Verbal Abuse from surgeons in the OR - page 4
Just curious... How commonly do you OR nurses out there experience verbal abuse and/or disruptive behavior from surgeons? How do you or your facility deal with this issue? In the facility... Read More
Jan 7, '04Occupation: OR RN Specialty: 24 year(s) of experience ; From: US ; Joined: Jan '04; Posts: 91; Likes: 59a couple of ideas that have helped...of course there will always be a few beasts.
first, you may have to get the ball rolling. A catch phrase that administration never wants to hear "it is creating a hostile work enviornment." If the hosp. admin. is found to have ignored repeated documented abuse, you may have legal recourse.
second, document, document, document. Keep copies of everything and who you sent it to.
finally, the Board of Medical Examiners in your state can be a great help. We had one abuser (really horrible) who was reported by the staff at another facility he works at. IT WAS A MIRACLE. He is by no means a prince, but he no longer throws things etc.
Jan 26, '04Occupation: Peri-Op Nurse Joined: Jan '04; Posts: 2; Likes: 1The only places I worked where verbal abuse and sexual harassment was not accepted as normal behavior was in Australia.
I was utterly shocked when I came to the USA that doctors, who are the highly educated members of society, resorted to profanity and crude jokes in their everyday work.:imbar
I rarely if ever could recall a surgoen using the 'F' work in Australian ORs but in every hospital I've worked in, in the USA it's as common as can be.
I have worked in MA, RI, TX, FL and now TN and at each hospital surgoens were and are permitted to exhibit totally innapropriate verbally abusive behavior. There are no sanctions and a blind eye is turned by management.:zzzzz
A few years ago when I was working in Cardiac Surgery I had a surgeon almost kick me in the head in a fit of anger while I was positioning a step stool for an assistant. I was so shaken by the experience that I had to have somone else finsih my case. I reported the surgeon to the deparment manager but I have not to this day received an apology from the surgeon, nor was he ever reprimanded.Last edit by Peri-Op_Nurse on Jan 26, '04
Feb 7, '04Occupation: Scrub/Scout OT RN Joined: Jan '04; Posts: 118; Likes: 2G'day All,
Australian Surgeons can get nasty, but us convicts have some issues with authority... and "tall poppies". Even in the military ALL our soldiers are encouraged to think for themselves, and are less tolerant with authority than I've heard of any country in the world. (Considerably improving the effectiveness of our small unit tactics, biu that is another subject....)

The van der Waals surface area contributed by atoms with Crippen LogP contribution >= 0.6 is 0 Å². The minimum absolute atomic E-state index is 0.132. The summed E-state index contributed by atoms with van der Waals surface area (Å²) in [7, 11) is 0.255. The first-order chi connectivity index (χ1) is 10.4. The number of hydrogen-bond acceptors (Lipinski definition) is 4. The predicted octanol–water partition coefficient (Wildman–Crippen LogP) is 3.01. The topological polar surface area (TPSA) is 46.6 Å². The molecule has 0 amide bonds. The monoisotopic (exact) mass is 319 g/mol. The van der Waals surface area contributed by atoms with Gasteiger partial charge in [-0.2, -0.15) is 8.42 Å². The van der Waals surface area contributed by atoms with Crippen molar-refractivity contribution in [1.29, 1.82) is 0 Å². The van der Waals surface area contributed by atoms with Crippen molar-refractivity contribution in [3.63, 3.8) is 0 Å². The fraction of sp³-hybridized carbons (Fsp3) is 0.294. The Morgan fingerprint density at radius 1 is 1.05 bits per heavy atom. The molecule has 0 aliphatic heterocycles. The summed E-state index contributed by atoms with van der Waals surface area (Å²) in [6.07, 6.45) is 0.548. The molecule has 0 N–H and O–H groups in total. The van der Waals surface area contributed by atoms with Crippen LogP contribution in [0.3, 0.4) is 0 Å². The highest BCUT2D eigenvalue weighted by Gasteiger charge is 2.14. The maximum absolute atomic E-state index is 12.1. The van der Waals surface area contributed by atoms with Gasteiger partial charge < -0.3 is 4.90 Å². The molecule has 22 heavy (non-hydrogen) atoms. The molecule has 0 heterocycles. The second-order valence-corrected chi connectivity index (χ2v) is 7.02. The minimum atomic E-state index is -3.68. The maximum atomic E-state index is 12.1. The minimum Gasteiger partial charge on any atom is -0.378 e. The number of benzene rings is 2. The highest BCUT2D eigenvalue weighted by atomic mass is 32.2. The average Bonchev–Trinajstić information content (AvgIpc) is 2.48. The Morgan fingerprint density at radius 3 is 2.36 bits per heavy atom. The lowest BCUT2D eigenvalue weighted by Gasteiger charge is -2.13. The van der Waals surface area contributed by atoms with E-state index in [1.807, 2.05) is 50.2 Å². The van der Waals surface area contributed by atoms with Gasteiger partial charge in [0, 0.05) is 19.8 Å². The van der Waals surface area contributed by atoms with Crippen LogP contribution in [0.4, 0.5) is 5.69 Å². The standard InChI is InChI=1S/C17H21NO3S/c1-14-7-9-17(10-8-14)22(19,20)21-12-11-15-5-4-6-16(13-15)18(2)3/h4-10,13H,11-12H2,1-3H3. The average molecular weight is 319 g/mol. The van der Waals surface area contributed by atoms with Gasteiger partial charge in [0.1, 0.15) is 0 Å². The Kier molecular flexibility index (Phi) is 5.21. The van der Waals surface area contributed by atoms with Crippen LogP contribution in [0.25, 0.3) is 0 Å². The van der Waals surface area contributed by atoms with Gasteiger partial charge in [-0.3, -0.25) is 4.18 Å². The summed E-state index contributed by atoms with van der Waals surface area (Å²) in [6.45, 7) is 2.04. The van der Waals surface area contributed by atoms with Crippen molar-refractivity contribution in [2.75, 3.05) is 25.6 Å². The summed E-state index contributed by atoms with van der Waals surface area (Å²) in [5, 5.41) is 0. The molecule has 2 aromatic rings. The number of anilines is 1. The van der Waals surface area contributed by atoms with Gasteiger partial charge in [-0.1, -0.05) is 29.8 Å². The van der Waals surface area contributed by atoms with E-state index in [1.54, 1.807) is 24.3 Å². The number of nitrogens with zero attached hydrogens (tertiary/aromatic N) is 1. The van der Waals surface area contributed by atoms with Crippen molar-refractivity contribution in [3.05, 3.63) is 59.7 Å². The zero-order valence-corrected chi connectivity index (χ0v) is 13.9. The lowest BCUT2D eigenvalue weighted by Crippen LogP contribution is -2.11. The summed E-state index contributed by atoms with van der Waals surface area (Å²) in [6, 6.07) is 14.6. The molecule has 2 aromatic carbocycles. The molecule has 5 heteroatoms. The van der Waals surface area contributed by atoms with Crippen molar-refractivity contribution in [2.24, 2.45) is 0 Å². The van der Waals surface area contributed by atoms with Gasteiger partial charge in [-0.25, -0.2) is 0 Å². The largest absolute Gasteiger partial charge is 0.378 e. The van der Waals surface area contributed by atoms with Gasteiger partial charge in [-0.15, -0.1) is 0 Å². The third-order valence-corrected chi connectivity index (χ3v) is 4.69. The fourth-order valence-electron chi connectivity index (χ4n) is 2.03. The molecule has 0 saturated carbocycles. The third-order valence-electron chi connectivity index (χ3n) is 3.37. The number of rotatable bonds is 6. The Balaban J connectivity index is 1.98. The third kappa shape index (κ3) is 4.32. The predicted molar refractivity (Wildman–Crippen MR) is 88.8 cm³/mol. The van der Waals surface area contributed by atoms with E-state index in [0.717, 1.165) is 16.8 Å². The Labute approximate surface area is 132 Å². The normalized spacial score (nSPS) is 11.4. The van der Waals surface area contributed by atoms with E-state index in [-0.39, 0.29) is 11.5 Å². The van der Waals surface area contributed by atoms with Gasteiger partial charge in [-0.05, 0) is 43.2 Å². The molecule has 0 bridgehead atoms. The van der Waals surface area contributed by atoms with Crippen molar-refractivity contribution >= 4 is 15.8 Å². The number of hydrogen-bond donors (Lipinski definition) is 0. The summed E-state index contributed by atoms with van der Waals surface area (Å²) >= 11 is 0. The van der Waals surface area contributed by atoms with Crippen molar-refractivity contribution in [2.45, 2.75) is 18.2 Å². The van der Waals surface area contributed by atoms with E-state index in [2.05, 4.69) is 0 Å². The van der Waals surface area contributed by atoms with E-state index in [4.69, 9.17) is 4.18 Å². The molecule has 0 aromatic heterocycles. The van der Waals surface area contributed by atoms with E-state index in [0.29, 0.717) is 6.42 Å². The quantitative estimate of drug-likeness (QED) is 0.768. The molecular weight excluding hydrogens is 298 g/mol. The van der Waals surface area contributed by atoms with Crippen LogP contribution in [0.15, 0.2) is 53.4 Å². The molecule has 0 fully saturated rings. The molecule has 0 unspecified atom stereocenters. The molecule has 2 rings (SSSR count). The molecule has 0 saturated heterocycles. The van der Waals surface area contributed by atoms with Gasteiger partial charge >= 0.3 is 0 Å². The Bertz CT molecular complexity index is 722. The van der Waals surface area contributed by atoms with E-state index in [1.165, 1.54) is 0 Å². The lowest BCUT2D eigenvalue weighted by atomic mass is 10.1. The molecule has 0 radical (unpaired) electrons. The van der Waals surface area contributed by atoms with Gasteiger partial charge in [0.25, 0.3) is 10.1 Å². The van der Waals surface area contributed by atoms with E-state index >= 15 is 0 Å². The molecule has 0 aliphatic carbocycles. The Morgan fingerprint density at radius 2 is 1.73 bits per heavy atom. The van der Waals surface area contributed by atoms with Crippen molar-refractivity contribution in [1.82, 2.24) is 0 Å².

Our nurses have a tendency to give as good as they get, or walk out, even if scrubbed for a neuro case at the time. (As appropriate, with consideration to patient safety, of course). I've seen quite a few nurses refuse to scrub for a particular surgeon, and as here the scrub is in charge of the theatre, surgery can really be held up by something like that. Talk about hitting the hospital in the hip pocket!
Management HAS to listen, New South Wales is the second most letigious state in the world, after California, a statistic that considerably startled us recently. We thought the legal system over there was universally rediculous, and worried that we were getting as bad... now we know we are 8^)
Abuse of any kind cannot be tolerated in the workforce, and Surgeons MUST be accountable for their actions. If your management does not do anything about it, take it higher. And, as everyone else has said, cover your backside and DOCUMENT EVERYTHING!
Feb 7, '04Occupation: OR Nurse Joined: Feb '04; Posts: 565; Likes: 11Most of my docs are great, I love em. But there is this one ENT (we call them bugger-pickers) doc that thinks he's a neurosurgeon, very self important, somewhat bi-polar. One of the nurses I work with says that working with him is like being a hunted rabbit in the brush, you never know when you're going to get it.
One day he was being a total a**, barking and carrying on but not at me at first, when he did finally scream at me, I put my hand to my forehead and stated that I felt strange, that I felt something coming on, what was it, oh, I know, it's mental anguish, perhaps litigeous mental anguish, the kind one gets when faced with harrassment that could cause the filing of a harrassment report with HR and the Director of Surgery.
The surgeon didn't speak to me the rest of the case, actually he didn't speak to me for about 6 months.